12 Jul Liability When Turning Left
In the case of Schlachter v. Foster, 2017 BCSC 300, the only issue to be determined was who was responsible for causing the accident. The Plaintiff was driving through an intersection just after the light turned yellow when he hit the Defendant, who turned left directly in front of him.
The Defendant argued that the Plaintiff had entered the intersection after the light turned red and was obliged to yield to him as he made his left turn. However, independent witnesses to the accident testified that the traffic light was yellow when the Plaintiff entered the intersection and it was still yellow when the collision occurred.
At trial, the Plaintiff called a collision expert who calculated that when the Plaintiff entered the intersection the light had not yet turned red. This contradicted the testimony of the Defendant.
The Defendant had also told an ICBC adjuster after the accident that he had not noticed that the Plaintiff’s vehicle was still moving through the intersection when he made his turn.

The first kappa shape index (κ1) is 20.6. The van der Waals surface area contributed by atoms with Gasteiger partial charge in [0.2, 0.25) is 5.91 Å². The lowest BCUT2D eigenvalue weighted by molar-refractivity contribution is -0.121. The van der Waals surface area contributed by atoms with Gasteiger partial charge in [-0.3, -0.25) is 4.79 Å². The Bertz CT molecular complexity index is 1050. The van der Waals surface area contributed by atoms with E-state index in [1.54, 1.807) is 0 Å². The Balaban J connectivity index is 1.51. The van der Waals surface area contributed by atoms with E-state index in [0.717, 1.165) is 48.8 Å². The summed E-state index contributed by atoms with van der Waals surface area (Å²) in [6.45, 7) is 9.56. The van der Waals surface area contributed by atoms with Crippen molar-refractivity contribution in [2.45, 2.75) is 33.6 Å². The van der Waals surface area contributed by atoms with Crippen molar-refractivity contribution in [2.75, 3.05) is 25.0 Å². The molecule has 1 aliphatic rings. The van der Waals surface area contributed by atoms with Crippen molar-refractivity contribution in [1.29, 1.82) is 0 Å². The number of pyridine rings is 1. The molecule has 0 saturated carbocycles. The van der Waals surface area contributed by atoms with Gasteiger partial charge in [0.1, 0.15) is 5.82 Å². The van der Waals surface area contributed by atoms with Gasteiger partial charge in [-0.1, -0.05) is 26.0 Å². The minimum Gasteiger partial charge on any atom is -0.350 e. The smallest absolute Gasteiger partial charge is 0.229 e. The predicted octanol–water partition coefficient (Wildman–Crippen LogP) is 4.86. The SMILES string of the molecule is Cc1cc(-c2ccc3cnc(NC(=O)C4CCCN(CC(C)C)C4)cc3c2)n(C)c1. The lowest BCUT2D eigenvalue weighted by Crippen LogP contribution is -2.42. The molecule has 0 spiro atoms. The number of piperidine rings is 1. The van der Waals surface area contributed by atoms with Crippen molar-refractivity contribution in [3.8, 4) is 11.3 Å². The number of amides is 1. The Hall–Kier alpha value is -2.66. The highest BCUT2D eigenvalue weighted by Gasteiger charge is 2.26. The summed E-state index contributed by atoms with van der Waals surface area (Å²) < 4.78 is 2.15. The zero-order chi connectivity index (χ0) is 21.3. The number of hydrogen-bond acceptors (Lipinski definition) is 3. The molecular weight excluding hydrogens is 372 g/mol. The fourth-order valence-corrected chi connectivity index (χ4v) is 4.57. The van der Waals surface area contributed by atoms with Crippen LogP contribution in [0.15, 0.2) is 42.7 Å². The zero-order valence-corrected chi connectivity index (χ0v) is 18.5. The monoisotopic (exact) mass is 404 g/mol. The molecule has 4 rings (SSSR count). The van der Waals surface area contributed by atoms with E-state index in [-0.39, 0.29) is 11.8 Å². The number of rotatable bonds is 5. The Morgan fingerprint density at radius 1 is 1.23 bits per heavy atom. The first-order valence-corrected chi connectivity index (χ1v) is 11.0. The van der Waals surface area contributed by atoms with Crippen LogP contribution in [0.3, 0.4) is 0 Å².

According to the Motor Vehicle Act, a left-turning driver must yield to oncoming traffic, unless that traffic is not an immediate hazard.
The Court held that the Defendant’s assessment of how the accident occurred was not credible and that the most likely version of events was that the Plaintiff entered the intersection on a yellow light. This meant that the Plaintiff was an ‘immediate hazard’ and any vehicle making a left hand turn would be obliged to yield to him. Since the Defendant had failed to keep a proper lookout or observe the Plaintiff’s vehicle coming through the intersection, the Defendant was negligent and 100% responsible for the accident.